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Questions for first trailer owner.


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I am in the process of purchasing an enclosed car trailer to haul a 1915 Touring Car. The total length of car is 160" (13', 4"). The total height of the car with the touring top in the up position is 83".

I have a number of questions for the seasoned experts.

1. Would a 20' trailer with a V nose be large enough to haul this car? I am uncertain how much extra space is required to tie down the axles and what the optimum angle for the tie downs would be?

2. Would it be best to transport this vehicle with the touring top in up position? If so, I would order a trailer to allow for the additional height?

3. Do most folks leave the tops up when transporting their vehicles?

Thank you so much for your input. I appreciate your thoughts and knowledge.

Best regards,

Dale

Edited by DCE (see edit history)
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Hi,

I just went through this for our new trailer.

1. I would go for the extra two feet in length. If you ever get a longer car, or if you sell the trailer, the small extra cost will be well spent. I believe that 45 degree angle is the best for the tie-downs.

2. Get the height to allow for the top up. When you get caught in the rain you don't want to be delayed putting the top down before driving into the trailer.

3. Yes, if they have a trailer that is high enough.

Be sure that the tie-down rings are anchored to the steel framework below the floor. Our friend got his trailer and they were only bolted through the plywood floor.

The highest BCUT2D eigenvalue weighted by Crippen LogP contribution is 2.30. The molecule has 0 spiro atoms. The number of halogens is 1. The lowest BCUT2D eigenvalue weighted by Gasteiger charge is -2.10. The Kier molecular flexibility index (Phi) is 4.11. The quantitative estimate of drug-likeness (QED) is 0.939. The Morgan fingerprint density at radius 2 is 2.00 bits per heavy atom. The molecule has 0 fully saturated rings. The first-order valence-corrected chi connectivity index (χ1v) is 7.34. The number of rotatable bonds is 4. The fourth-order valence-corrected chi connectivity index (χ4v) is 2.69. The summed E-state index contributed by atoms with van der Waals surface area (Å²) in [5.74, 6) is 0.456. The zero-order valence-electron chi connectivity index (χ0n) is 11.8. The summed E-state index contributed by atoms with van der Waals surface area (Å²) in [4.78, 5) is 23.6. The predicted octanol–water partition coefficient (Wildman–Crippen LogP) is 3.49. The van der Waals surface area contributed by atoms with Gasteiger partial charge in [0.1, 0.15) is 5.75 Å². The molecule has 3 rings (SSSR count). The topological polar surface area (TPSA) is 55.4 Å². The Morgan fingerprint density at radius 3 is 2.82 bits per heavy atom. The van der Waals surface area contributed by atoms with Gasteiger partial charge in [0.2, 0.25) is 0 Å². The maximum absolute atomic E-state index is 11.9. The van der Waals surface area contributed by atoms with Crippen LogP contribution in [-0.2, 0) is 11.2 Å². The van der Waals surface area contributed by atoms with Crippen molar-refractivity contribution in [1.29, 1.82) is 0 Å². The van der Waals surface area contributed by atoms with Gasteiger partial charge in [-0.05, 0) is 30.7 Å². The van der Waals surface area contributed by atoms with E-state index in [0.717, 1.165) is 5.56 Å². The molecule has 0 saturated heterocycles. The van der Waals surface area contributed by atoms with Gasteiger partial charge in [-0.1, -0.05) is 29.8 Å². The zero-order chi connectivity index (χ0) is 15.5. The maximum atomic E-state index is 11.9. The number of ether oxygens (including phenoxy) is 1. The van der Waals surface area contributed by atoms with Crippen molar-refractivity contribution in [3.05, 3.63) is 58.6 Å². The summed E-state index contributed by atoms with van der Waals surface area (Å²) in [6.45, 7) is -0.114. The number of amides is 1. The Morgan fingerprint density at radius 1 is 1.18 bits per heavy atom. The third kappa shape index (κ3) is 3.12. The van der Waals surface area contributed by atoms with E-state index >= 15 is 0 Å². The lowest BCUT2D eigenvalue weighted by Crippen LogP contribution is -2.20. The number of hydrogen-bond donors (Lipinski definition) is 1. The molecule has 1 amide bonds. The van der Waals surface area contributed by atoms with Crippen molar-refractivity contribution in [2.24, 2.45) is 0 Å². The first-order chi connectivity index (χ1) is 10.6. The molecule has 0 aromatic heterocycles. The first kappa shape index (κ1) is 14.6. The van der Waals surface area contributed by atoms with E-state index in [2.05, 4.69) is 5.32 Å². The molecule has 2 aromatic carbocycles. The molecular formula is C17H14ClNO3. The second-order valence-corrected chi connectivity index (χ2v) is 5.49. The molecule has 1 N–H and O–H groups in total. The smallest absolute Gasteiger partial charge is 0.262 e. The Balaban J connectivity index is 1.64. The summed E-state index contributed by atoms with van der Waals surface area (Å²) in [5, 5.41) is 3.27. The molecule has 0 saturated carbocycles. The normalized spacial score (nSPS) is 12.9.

Best to have a one-piece roof. No roof vent, side vents instead. Less chance for leaks.

Feel free to reply with any other questions.

We have four quotes, and just put in our order yesterday.

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Hello DCE,

I bought a used Haulmark 24-foot double-axle enclosed trailer some years ago and I've never regretted having the extra space. My wife and I have a number of old cars (including a '15 Dodge Brothers Touring, wonderful car) that we transport to meets and tours and it's just wonderful to be able to store extra stuff in the trailer. However, for the '15 DB touring a 20' trailer will be adequate. Just get all the extra height you can for the reasons stated by Bill Boudway, but you never know what else you might acquire in the future. I recommend installing a lot of D-rings or other connectors for ropes and bungee cords on the side walls to secure such items as extra trailer wheels, jacks, etc. and 4 or 6 D-rings in the floor (or a track system). Buy 4 fabric axle straps (available online) with D connectors on both ends to wrap around the axles and then get 4 fabric tie-down straps with come-along ratchets. An extra of each wouldn't hurt. Get the highest weight rating you can buy, you will sleep better. I also recommend buying a special hitch scale to measure the tongue weight at the hitch ball which should be 10-15% of the overall weight of the loaded trailer. That is, if you trailer weighs, say, 3500 lbs and your vehicle is 4000 lbs plus 200 lbs for tools, parts, supplies, accessories etc. in the trailer, your weight at the hitch ball should be 10-15% of 7700 lbs, which is 770-1155 lbs, ideally about 900 or 1000. Get the overall weight accurately on certified scales at a truck stop. Afterwards, move your car back and forth to get the weight right at the hitch ball and then mark the location of the front axle of your car on the floor with tape labelled for that car. Do this for each car you plan to transport. Most importantly, make sure you have a tow vehicle adequate to handle the load, the longer the wheelbase the better, keep it in good shape, especially the brakes, and get a weight-distributing hitch that spreads the weight out with side bars along the tow vehicle chassis and the trailer frame. I can't stress this enough. Just watch the next time you see some guy trying to tow a 34' boat with a Jeep and a bumper hitch wondering why he can't keep the rig in his own lane. Where in Alberta do you live? My wife and I have to fly to Calgary on some business in late April and would love to see your '15 Dodge Bros. car. What's the engine number? Does it still have the air pump fuel delivery or a vacuum pump? They are great cars and quite under-appreciated in my opinion. Good luck.

Bill

Edited by Bill Miller (see edit history)